The UK-based Transparency International has identified five properties which it says British authorities should immediately begin investigating under the new law.

Interestingly, these five properties include Avenfield flats owned by the Sharif family. As international community has intensified its efforts to check spread of black money, the Pakistani authorities have also swung into action and officials say they have contacted UAE as well as Swiss governments to obtain details about the wealth and properties Pakistanis hold in those countries so they are brought under the tax net at home.

The government is also working on an amnesty scheme under which these Pakistanis are being encouraged to bring their money and property back to the country. This amnesty scheme would legalise their possessions by letting them pay a certain amount of tax. Authorities say the government plans to introduce this amnesty before the end of its term.

Successive governments have launched such amnesty schemes in the past, but they met with failure. It would be interesting to see how the upcoming amnesty scheme would be different from the previous ones, and if it could persuade people to bring their money back to Pakistan.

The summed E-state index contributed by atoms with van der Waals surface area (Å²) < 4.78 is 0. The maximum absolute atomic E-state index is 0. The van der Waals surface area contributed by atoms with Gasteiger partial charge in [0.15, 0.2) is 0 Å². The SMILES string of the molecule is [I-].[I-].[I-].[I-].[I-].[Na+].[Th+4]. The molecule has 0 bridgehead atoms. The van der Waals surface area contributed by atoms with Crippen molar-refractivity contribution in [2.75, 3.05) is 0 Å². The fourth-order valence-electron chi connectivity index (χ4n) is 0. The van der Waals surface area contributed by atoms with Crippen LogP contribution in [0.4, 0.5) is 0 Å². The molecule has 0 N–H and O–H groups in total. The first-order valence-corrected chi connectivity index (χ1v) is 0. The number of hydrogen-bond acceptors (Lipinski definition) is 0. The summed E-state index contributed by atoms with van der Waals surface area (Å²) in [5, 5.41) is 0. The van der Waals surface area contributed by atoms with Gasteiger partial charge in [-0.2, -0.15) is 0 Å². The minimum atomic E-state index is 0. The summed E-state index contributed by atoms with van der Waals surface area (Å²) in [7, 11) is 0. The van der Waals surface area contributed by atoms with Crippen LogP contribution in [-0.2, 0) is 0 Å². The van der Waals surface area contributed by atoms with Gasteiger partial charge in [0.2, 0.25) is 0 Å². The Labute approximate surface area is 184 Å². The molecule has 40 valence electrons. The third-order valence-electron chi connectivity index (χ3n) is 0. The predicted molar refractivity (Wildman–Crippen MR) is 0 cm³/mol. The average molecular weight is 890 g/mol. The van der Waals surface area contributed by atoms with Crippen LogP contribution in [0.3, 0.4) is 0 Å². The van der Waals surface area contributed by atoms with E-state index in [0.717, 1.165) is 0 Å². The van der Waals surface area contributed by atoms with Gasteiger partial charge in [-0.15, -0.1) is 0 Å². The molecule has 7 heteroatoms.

Authorities are basing their optimism about the upcoming scheme on the tightening noose around unexplained money around the world. They believe that the global action against unexplained wealth could force the people to bring their money back to Pakistan.

They refer to the experience of Southeast Asian countries like Malaysia and Indonesia which have raised billions of dollars in taxes by launching amnesty schemes.

However, Pakistan has had no encouraging results from such schemes in the past. Moreover, despite widening crackdown on dirty money across the globe, still there are a lot of safe havens available for such money to be parked and many people would still try to avail these options.

The Pakistani authorities need to devise a well thought-out strategy to deal with this issue effectively. They should not repeat the past experiences that would be nothing but waste of money and resources.

With just a few months left for the government to complete its term, it is advised to avoid taking any step in a hurry and it is better to leave it for the new government formed after general elections to take steps which have long-term effect.

The writer is a senior journalist based in Islamabad